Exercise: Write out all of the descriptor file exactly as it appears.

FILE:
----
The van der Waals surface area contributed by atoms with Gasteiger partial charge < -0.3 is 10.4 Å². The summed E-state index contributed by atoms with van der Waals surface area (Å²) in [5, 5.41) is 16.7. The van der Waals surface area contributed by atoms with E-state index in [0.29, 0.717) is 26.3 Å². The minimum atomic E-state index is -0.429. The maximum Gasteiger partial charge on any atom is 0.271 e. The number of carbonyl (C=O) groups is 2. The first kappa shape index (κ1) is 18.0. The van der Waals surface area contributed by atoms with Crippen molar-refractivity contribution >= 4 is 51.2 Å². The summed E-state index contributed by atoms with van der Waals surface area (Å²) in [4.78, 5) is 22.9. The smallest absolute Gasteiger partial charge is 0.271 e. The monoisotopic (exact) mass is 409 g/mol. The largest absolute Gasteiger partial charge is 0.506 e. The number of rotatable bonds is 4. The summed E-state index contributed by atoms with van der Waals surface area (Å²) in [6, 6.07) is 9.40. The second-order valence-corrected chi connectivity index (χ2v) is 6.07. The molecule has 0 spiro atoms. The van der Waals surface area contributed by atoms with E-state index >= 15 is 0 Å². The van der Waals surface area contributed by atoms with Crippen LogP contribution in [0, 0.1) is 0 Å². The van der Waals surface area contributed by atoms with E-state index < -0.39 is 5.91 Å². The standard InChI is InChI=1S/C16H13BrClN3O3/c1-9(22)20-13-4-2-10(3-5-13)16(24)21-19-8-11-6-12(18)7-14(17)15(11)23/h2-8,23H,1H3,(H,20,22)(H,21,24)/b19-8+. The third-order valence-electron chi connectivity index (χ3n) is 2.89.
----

The van der Waals surface area contributed by atoms with Gasteiger partial charge < -0.3 is 10.4 Å². The summed E-state index contributed by atoms with van der Waals surface area (Å²) in [5, 5.41) is 16.7. The van der Waals surface area contributed by atoms with E-state index in [0.29, 0.717) is 26.3 Å². The minimum atomic E-state index is -0.429. The maximum Gasteiger partial charge on any atom is 0.271 e. The number of carbonyl (C=O) groups is 2. The first kappa shape index (κ1) is 18.0. The van der Waals surface area contributed by atoms with Crippen molar-refractivity contribution >= 4 is 51.2 Å². The summed E-state index contributed by atoms with van der Waals surface area (Å²) in [4.78, 5) is 22.9. The smallest absolute Gasteiger partial charge is 0.271 e. The monoisotopic (exact) mass is 409 g/mol. The largest absolute Gasteiger partial charge is 0.506 e. The number of rotatable bonds is 4. The summed E-state index contributed by atoms with van der Waals surface area (Å²) in [6, 6.07) is 9.40. The second-order valence-corrected chi connectivity index (χ2v) is 6.07. The molecule has 0 spiro atoms. The van der Waals surface area contributed by atoms with E-state index >= 15 is 0 Å². The van der Waals surface area contributed by atoms with Crippen LogP contribution in [0, 0.1) is 0 Å². The van der Waals surface area contributed by atoms with E-state index < -0.39 is 5.91 Å². The standard InChI is InChI=1S/C16H13BrClN3O3/c1-9(22)20-13-4-2-10(3-5-13)16(24)21-19-8-11-6-12(18)7-14(17)15(11)23/h2-8,23H,1H3,(H,20,22)(H,21,24)/b19-8+. The third-order valence-electron chi connectivity index (χ3n) is 2.89.